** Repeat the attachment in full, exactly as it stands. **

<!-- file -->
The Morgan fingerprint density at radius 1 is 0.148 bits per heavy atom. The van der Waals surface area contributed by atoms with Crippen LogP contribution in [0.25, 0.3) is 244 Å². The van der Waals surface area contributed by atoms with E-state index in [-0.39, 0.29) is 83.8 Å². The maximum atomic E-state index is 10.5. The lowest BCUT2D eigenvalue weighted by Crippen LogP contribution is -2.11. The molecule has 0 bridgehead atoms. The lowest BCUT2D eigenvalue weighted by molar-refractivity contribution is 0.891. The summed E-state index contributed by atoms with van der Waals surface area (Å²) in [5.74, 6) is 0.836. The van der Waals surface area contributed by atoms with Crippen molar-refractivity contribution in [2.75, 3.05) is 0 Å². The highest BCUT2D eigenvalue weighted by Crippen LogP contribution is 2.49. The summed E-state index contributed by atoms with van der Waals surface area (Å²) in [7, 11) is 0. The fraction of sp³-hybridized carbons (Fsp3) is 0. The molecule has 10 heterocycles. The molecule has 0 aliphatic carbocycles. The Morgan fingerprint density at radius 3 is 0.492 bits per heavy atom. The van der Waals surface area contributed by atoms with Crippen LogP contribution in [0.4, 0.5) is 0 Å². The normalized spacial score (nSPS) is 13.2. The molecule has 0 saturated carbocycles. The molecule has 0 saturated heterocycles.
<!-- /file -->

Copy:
The Morgan fingerprint density at radius 1 is 0.148 bits per heavy atom. The van der Waals surface area contributed by atoms with Crippen LogP contribution in [0.25, 0.3) is 244 Å². The van der Waals surface area contributed by atoms with E-state index in [-0.39, 0.29) is 83.8 Å². The maximum atomic E-state index is 10.5. The lowest BCUT2D eigenvalue weighted by Crippen LogP contribution is -2.11. The molecule has 0 bridgehead atoms. The lowest BCUT2D eigenvalue weighted by molar-refractivity contribution is 0.891. The summed E-state index contributed by atoms with van der Waals surface area (Å²) in [5.74, 6) is 0.836. The van der Waals surface area contributed by atoms with Crippen molar-refractivity contribution in [2.75, 3.05) is 0 Å². The highest BCUT2D eigenvalue weighted by Crippen LogP contribution is 2.49. The summed E-state index contributed by atoms with van der Waals surface area (Å²) in [7, 11) is 0. The fraction of sp³-hybridized carbons (Fsp3) is 0. The molecule has 10 heterocycles. The molecule has 0 aliphatic carbocycles. The Morgan fingerprint density at radius 3 is 0.492 bits per heavy atom. The van der Waals surface area contributed by atoms with Crippen LogP contribution in [0.4, 0.5) is 0 Å². The normalized spacial score (nSPS) is 13.2. The molecule has 0 saturated carbocycles. The molecule has 0 saturated heterocycles.